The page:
Wanted: student scientists looking for inspiration and adventure


Ecogeo students raft down the Tuolumne River. Photo courtesy of Carson Jeffres.

By Sarah Yarnell and Ann Willis

Every spring for the past 12 years, a class of a dozen or so UC Davis undergraduates ride a river in the American West for a learning adventure like none other in their college life.


Ecogeo student snorkeling in the beautiful Tuolumne Meadows of Yosemite. Photo courtesy of Carson Jeffres.

Whether rafting the Colorado through the Grand Canyon, plying the undammed Skeena in British Columbia or paddling the Kobuk in Alaska’s Gates of the Arctic National Park & Preserve, the educational strategy has charted the same course:

Take the pieces of environmental science that students learned sporadically in their introductory courses and apply them holistically to a watershed, so they see – usually for the first time – how they all fit together.

Academics call this a “capstone course” because it ties together the key concepts that faculty expect students to have learned in their major. The interdisciplinary emphasis is reflected in the course’s original über-syllabic name, Ecogeomorphology.


Ecogeo student writing her flog (field log) next to a serene waterfall. Photo courtesy of CWS.

This year it’s called “Ecogeomorphology of the Tuolumne River: Source to Sea.”

Applications are currently being accepting for the Spring 2016 quarter for the undergraduate class, and for the Spring 2017 graduate class. Rather than go on about why we love offering this class, we asked ecogeo alumni for feedback:


Ecogeo student admiring the White Cascade view at the Grand Canyon of the Tuolumne River. Photo courtesy of CWS.

“I can undoubtedly say that this class was and will continue to be the highlight of my undergraduate career, and the perfect culmination of all the knowledge and skills that I’ve gained while attending UCD. By bringing together students of different educational backgrounds, we were given a taste of what it’s like in the “real world” outside of the enclosed bubbles we students sometimes find ourselves in within our majors. We learned to collaborate across disciplines, teach each other, and communicate effectively as scientists. This was an experience unique to this class that I know will be greatly beneficial in any path I choose to take in the future, because if you can’t collaborate and communicate with peers, what can you accomplish?” – Undergraduate in Wildlife, Fish, and Conservation Biology


Frog eggs are among many of signs of wildlife observed on the ecogeo trip. Photo courtesy of CWS.

“Thank you for helping me finish my college career here at UC Davis with the best class I have ever taken.  This class tied together and cemented concepts I have been learning for 4 years as an [Environmental Science and Management] major with a watershed science emphasis.   The field work we did on Putah Creek, the American River, and the Tuolumne River is much more memorable and tangibly scientific than any other class has given me.  The multi-disciplinary emphasis of the class created very interesting dialogue between the students and really engrained how the biological and physical processes interact.  To speak with entomologists, fish experts, hydrologists, geologists, and wildlife specialists brought me a deeper understanding of each of those disciplines. This class is a unique learning experience that should be a source of pride for UC Davis.”  – Undergraduate in Environmental Science and Management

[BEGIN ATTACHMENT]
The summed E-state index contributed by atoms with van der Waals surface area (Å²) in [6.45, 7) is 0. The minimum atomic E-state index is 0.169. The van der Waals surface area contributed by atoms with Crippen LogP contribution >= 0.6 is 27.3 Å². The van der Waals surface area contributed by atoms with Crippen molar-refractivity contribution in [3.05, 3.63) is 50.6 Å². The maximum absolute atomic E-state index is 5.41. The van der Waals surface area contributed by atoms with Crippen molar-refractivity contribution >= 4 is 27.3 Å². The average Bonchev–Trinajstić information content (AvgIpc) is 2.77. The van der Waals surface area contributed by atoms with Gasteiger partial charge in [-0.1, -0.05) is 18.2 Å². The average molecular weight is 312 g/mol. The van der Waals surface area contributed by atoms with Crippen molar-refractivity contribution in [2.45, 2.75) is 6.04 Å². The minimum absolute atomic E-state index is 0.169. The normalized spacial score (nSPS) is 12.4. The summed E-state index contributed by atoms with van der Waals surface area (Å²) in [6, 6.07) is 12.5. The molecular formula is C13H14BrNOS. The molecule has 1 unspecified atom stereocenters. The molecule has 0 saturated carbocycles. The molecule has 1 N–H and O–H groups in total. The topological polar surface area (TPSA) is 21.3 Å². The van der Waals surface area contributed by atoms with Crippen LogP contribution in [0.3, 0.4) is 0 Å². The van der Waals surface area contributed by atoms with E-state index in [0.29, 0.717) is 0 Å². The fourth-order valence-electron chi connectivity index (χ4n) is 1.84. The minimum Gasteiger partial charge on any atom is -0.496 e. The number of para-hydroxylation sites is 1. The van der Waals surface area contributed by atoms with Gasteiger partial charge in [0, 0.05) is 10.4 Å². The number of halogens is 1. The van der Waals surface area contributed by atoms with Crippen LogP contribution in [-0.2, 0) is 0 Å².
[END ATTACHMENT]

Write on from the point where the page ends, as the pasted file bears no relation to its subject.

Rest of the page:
“We, as the future scientists of the world, must be properly prepared and trained for how things occur outside of the classroom setting.  Without that knowledge, we risk limiting ourselves and our projects, and becoming poor representatives of the UC Davis scientific community.  There is a large difference here, in my mind, between class lessons and “learning by doing”. Collecting data in the field puts the active environmental process into a new context, which is essential for proper scientific understanding and analysis of the project.” – Undergraduate in Wildlife, Fish, and Conservation Biology

By the end of this course, students have seen how their work is inextricably integrated with other professionals who are addressing related issues with different skill sets. This means that class participants must assume the role of both student and teacher, learning from and educating their peers. Combined with the physical experience of exploring a watershed, Ecogeomorphology provides students with the kind of inspiration that creates leaders and revolutionizes entire disciplines.

Applications for the Spring 2016 undergraduate class are currently being accepted through late February 2016. The deadline to apply for the Winter 2017 graduate class is this Thursday, February 11, 2016.

Sarah Yarnell is an associate project scientist with  the UC Davis Center for Watershed Sciences. Her studies focus on integrating hydrology, ecology and geomorphology in river environments. Ann Willis is a staff researcher with the UC Davis Center for Watershed Sciences. Her studies focus on integrating hydrology, ecology, and water quality in river environments.

Further reading

Ecogeomorphology: UC Davis Center for Watershed Sciences course site. See previous class trips and research produced by interdisciplinary student collaborations.

Tuolumne Meadows Virtual Hike. UC Davis Center for Watershed Sciences


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